Going back to basics

Anahi Brown talks about paleo and keto diets for the Holy Month Discuss this article

2018_Ramadan_diet
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In case you hadn’t noticed, fad diets are all the rage in Doha at the moment. The paleolithic one takes us way back to The Stone Age and focuses on only the foods that were available to mankind. It means eating everything that’s whole and as natural as possible.

And while there are arguments for and against most fad diets, for Anahi Brown, a paleo and keto mentor, and wellness consultant, the paleo diet has been vital. Four years ago she was diagnosed with an autoimmune condition. Because of her knowledge of nutrition, epigenetics and microbiomes, she was advised by her doctor to use food as the main focus of her treatment. Brown has been in remission ever since, and she says she feels amazing. “The better I ate, the better I felt and unlike the original prognosis, my body kept healing and performing better. So I was hooked,” she says.

Here, Brown tells us more about paleo and keto diets and talks us through whether or not they are feasible during Ramadan.

What paleo actually is
Paleo is a lifestyle, more than just a diet. “It focuses on imitating the eating style of our ancestors in the Palaeolithic era, basically the last stage of biological evolution,” Brown explains. “So anything that a caveman can hunt or gather, goes.” Paleo foods include leafy greens, vegetables, fruits, meats and poultry, seafood, nuts and seeds and all healthy fats. The focus is on real food with minimal processing. “It ensures the best nutrients go into our bodies, eliminating toxins and anti-nutrients,” she says. “Once you cut highly processed, chemically enhanced foods out, what’s left to eat makes for the best nutrients to heal and repair our bodies.”

Paleo vs keto
Keto is all about macronutrients like carbohydrates, fats and proteins, and the approach is to go low on carbohydrates – between 20-70g per day, up the fat intake, making it the main macronutrient and moderate protein consumption, according to Brown. “The idea is that once our carbohydrate storages are depleted, the body starts to use adipose tissue (fat) to fuel itself in a process called ketosis,” Brown explains. “You can do the keto diet eating junk and bad-quality ingredients, easily. With paleo, the approach doesn’t focus on macronutrients, but more on the quality of ingredients and on real foods.”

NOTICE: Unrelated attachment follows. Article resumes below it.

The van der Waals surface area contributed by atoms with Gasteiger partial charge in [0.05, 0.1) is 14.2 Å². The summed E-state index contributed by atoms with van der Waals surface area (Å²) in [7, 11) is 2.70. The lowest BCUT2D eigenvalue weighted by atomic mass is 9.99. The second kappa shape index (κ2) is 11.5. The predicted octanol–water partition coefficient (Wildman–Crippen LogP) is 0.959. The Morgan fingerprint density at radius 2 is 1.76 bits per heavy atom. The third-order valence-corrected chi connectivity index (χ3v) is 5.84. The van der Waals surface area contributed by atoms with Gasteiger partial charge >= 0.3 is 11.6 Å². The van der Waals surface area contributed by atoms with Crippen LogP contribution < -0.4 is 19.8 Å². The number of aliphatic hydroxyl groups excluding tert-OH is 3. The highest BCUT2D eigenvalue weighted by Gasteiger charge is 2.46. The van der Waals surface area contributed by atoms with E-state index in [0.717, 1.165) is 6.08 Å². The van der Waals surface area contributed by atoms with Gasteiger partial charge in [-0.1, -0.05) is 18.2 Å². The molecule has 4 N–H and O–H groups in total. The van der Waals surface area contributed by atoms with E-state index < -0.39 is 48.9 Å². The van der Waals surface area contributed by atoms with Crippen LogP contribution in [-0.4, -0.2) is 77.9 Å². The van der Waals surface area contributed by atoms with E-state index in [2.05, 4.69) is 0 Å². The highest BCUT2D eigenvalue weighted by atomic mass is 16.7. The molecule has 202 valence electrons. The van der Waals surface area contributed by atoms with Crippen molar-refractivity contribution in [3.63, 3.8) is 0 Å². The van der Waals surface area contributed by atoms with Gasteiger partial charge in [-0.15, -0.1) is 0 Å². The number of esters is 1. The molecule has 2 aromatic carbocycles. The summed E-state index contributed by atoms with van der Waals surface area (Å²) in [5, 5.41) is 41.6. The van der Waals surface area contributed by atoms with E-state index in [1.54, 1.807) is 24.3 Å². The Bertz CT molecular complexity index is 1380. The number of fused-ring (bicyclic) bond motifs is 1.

The don’ts of paleo dieting
Grains, legumes, sugar, vegetable oils (except avocado and coconut), low-quality meats and poultry, and processed foods, are no-gos. “Right now, because I prefer a low carb diet, I also avoid fruits – but that’s a personal preference” Brown says.

Paleo diet when fasting
The reality is that fats are the macronutrients that bring the most satiation, which is why a keto programme would work better to start off with, preparing your body at least three weeks in advance. “If you’re fasting, I recommend starting the keto journey, and soon, so that you’re fuelled with fat and can face the long hours of fasting easily,” Brown says. “I’m easily fasting for 16 to 18 hours each day without any symptoms, thanks to ketosis.” As far as preparing food goes, Brown recommends focusing on great ingredients first. “Meat from
grass-fed animals, free-range poultry, organic vegetables and good-quality fats are important. Focus your time on conscious meal preparation to avoid food wastage and make a commitment to skip sweets and junk as part of your pledge during Ramadan,” she says.

Keeping cravings to a minimum
Brown says that sugar cravings come down to a mind-set. “If you start going from a glucose-burning diet to a fat-burning one such as the keto diet, sugar cravings are going to diminish greatly,” she says. “You should focus your attention on the beautiful and nourishing foods that you can eat and make a commitment to your health. It’s definitely possible.”

So, whichever diet you choose to follow, it’s clear that clean, healthy eating is key. Eat fresh good food and you can’t go wrong.
www.anahibrown.com.

Tips for following a Paleo diet while fasting

When you break the fast, focus on hydration first.

Ingredients matter, so be sure to choose the best ones.

Avoid situations where your will power will be overstretched.

Plan your meal in advance whenever possible.

By Shereen D'Souza
Time Out Doha,

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